Lesson 3: There Is A Toll To Pay
"This to shall pass" - Tom Hanks
My kids are now 8 and 5 years old. The little guy and I try and watch as many sports games as we can when I'm home. It's some of the most wonderful times in the world for me because I know how precious time is with him.
So when they ask me, as I'm leaving to show homes each evening, "Daddy, why do you need to go to work?" It's truly a hard question to answer.
This industry is one where you can make a killing, without a doubt. There are agents in my office easily making over $500k a year. But there is a price to pay. That price is time.
I've learned over the years, where my time is spent is truly most important for me. I don't know how much time I have here, and I don't know how much longer my kids will want to hang out with me before I become the one they don't want to spend their evenings with.
So my time is extremely important to me. And over the years, I've developed certain restrictions on my time when it comes to my business. I ask my buyers before we view homes how motivated they are and if they are pre-approved for example.
As I've gotten older in the business, my clients are coming more and more from my referral partners and past clients. They completely respect my time as I do theirs. And of course, I still work the odd online buyer here and here, my criteria for my time still remains.
The funny part is this actually allows me to be more available to my clients than not. I'm able to respond back to them faster, provide better insight and help them achieve their goals faster.
Our time is so important and passes every day. No amount of money in the world can replace it and this has been something I've learned as my kids and I get older and wiser.
Lesson 4: Brick By Brick
I recently listed to the audio version of Will Smith's book, "Will". If you get the opportunity to read/listen to it, it was really one of the best books I've read this year.
In the book, he mentions his father's work ethic through an illustration of him and his brother tasked with building a brick wall, by hand.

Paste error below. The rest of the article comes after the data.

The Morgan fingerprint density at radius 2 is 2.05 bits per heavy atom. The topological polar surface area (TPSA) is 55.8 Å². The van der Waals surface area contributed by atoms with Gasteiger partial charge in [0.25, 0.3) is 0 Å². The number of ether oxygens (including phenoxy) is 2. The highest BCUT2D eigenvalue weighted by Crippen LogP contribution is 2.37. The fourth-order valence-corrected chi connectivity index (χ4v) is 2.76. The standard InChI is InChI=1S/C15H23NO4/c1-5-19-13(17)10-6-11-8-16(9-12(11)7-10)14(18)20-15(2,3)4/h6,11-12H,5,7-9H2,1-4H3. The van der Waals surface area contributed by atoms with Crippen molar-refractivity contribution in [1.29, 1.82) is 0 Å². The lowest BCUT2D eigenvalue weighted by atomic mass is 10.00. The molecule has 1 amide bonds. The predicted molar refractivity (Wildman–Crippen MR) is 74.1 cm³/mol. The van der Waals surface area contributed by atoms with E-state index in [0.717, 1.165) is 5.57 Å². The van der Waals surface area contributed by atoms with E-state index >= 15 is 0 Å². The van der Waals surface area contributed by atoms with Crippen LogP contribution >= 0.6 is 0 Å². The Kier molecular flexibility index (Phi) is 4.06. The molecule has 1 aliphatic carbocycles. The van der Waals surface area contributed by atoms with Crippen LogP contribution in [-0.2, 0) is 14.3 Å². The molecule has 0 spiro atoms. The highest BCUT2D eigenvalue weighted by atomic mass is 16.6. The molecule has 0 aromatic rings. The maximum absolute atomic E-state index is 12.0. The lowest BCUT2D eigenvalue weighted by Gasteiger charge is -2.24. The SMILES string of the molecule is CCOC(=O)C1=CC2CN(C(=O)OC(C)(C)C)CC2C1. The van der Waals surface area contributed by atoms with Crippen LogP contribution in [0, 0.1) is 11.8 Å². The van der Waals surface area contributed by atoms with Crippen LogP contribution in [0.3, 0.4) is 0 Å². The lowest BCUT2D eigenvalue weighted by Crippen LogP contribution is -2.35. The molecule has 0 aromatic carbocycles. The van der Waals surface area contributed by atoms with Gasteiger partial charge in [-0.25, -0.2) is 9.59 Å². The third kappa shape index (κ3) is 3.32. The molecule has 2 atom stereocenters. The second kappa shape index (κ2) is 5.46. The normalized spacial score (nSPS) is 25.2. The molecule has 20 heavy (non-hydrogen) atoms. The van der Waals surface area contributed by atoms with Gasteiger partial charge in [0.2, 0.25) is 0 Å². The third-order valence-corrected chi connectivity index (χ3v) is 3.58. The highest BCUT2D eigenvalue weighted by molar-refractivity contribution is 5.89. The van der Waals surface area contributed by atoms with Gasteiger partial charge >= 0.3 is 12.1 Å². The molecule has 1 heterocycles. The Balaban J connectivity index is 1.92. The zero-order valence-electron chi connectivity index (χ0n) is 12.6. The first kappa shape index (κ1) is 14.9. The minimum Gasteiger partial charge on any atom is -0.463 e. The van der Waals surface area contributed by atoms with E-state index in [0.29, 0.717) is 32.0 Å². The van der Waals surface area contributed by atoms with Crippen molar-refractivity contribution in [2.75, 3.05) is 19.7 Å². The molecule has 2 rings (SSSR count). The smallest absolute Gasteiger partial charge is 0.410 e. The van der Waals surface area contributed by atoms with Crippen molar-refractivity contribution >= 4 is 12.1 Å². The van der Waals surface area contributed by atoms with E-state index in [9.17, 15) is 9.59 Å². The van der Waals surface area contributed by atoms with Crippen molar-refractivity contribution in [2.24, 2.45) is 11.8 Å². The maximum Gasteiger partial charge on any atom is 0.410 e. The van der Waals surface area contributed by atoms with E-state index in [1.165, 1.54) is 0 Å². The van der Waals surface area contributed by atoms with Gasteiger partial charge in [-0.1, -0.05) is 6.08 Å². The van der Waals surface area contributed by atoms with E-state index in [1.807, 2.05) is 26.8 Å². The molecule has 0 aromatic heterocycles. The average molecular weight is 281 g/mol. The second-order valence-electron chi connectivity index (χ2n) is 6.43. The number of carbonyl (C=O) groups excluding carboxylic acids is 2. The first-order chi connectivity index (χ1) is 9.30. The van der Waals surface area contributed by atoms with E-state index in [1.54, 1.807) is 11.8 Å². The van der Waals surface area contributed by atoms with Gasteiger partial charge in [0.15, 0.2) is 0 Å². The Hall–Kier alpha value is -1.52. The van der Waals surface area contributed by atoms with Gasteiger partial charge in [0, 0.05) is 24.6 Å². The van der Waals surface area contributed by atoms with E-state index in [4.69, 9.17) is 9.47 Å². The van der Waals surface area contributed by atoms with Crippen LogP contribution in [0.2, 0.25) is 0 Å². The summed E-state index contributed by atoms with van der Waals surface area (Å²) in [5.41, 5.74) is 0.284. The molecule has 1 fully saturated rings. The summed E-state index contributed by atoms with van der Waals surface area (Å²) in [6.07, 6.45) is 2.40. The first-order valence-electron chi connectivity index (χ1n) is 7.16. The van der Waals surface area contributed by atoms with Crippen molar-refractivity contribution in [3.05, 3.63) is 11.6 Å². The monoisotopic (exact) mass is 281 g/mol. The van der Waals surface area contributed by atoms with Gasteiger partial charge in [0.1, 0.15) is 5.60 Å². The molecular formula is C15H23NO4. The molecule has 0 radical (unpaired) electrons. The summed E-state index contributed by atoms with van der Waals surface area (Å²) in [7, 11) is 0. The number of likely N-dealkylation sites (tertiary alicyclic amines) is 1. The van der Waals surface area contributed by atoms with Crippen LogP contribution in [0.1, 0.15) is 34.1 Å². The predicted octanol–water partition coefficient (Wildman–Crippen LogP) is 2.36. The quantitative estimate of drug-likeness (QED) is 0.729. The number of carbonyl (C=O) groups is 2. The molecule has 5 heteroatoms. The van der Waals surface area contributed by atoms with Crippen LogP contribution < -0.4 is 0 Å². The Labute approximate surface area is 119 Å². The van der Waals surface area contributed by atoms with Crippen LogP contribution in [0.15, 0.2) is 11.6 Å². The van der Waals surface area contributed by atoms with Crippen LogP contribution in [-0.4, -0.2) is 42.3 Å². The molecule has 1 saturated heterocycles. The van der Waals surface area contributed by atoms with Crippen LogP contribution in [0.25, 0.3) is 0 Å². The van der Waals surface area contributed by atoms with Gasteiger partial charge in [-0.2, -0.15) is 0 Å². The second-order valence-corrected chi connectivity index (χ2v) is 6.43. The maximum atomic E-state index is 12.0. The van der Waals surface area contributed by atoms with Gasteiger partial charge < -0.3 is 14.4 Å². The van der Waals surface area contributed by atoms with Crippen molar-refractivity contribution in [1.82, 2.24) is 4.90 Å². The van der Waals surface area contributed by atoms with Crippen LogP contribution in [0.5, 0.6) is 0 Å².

It took them months to complete the wall. Once it was complete, they were overjoyed to show their father their accomplishment. And how do you think he reacted?
A brief nod to the boys, and told them to get back to work in their ice shop.
This resonated with me when it comes to our business. There are no accolades of accomplishments outside of other agents and brokerages sharing their achievements via a social media post. How many times have you seen your favorite agent post their own ranking in their office or nationally?
The fact of the matter, the consumer could care less about the achievements you've made in your business, they are only worried about their home and achieving their task.
Just like Will's dad.
But that task of building the wall led Will Smith to learn his own work ethic and that has taken him to heights he never would have dreamed.
The real estate business is the wall. Brick by brick, year over year, we are building our businesses to give us more time to do what we enjoy, become more financially free, and have something for us to retire with when it's all said and done.
No accolades, no awards will do that for us.
Each year that passes I've added a new brick to my business, whether it be to be more active with working with sellers over buyers, bettering my time management, vetting my clients better, adding different business models, etc.
The better we can get the better we can serve our clients.
And there you have it, some of my lessons learned over my first 5 years in the business. If you are new to the business, know this business is phenomenal. It will give you opportunities you can only dream about. But it is also one that is unforgiving.
I enjoy this business because it has the ability to allow your dreams to come true. Whether that be to earn the absolute most you can and become that million-dollar agent or if you are like me, allow me to earn while adapting to my family's needs.
There aren't many careers out there that will allow you to do both.
If you are new and would like to reach out, feel free to send me an email at firstname.lastname@example.org (no recruiting, I promise) Until next time, take care and I hope we can connect soon.